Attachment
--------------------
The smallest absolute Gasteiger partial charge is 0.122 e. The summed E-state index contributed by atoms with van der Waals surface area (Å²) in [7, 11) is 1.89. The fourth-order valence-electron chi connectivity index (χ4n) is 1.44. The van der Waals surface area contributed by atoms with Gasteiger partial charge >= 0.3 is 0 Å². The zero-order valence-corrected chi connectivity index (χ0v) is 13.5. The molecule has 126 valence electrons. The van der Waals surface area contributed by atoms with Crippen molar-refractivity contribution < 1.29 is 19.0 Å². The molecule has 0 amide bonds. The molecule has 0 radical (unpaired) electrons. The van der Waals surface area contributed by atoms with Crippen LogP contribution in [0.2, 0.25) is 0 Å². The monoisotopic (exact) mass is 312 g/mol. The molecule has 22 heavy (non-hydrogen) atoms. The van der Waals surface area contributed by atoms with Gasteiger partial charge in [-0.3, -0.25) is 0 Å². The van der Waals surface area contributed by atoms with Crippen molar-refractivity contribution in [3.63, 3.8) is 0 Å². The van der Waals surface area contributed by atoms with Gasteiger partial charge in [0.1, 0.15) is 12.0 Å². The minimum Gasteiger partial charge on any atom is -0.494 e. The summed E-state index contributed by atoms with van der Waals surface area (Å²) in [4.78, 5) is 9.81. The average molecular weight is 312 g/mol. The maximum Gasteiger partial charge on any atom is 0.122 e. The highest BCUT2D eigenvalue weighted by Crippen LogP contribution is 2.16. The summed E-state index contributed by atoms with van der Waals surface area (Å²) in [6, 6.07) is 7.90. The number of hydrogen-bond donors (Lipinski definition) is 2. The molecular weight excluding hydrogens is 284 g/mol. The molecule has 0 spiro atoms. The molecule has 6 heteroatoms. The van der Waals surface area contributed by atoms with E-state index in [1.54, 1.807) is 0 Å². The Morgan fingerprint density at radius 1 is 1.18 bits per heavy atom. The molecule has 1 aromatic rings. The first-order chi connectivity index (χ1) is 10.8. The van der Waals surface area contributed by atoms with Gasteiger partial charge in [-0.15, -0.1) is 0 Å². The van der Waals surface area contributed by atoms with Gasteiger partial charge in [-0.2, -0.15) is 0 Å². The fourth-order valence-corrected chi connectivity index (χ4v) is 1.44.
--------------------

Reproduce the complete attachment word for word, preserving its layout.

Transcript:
The smallest absolute Gasteiger partial charge is 0.122 e. The summed E-state index contributed by atoms with van der Waals surface area (Å²) in [7, 11) is 1.89. The fourth-order valence-electron chi connectivity index (χ4n) is 1.44. The van der Waals surface area contributed by atoms with Gasteiger partial charge >= 0.3 is 0 Å². The zero-order valence-corrected chi connectivity index (χ0v) is 13.5. The molecule has 126 valence electrons. The van der Waals surface area contributed by atoms with Crippen molar-refractivity contribution < 1.29 is 19.0 Å². The molecule has 0 amide bonds. The molecule has 0 radical (unpaired) electrons. The van der Waals surface area contributed by atoms with Crippen LogP contribution in [0.2, 0.25) is 0 Å². The monoisotopic (exact) mass is 312 g/mol. The molecule has 22 heavy (non-hydrogen) atoms. The van der Waals surface area contributed by atoms with Gasteiger partial charge in [-0.3, -0.25) is 0 Å². The van der Waals surface area contributed by atoms with Crippen molar-refractivity contribution in [3.63, 3.8) is 0 Å². The van der Waals surface area contributed by atoms with Gasteiger partial charge in [0.1, 0.15) is 12.0 Å². The minimum Gasteiger partial charge on any atom is -0.494 e. The summed E-state index contributed by atoms with van der Waals surface area (Å²) in [4.78, 5) is 9.81. The average molecular weight is 312 g/mol. The maximum Gasteiger partial charge on any atom is 0.122 e. The highest BCUT2D eigenvalue weighted by Crippen LogP contribution is 2.16. The summed E-state index contributed by atoms with van der Waals surface area (Å²) in [6, 6.07) is 7.90. The number of hydrogen-bond donors (Lipinski definition) is 2. The molecular weight excluding hydrogens is 284 g/mol. The molecule has 0 spiro atoms. The molecule has 6 heteroatoms. The van der Waals surface area contributed by atoms with E-state index in [1.54, 1.807) is 0 Å². The Morgan fingerprint density at radius 1 is 1.18 bits per heavy atom. The molecule has 1 aromatic rings. The first-order chi connectivity index (χ1) is 10.8. The van der Waals surface area contributed by atoms with Gasteiger partial charge in [-0.15, -0.1) is 0 Å². The van der Waals surface area contributed by atoms with Gasteiger partial charge in [-0.2, -0.15) is 0 Å². The fourth-order valence-corrected chi connectivity index (χ4v) is 1.44.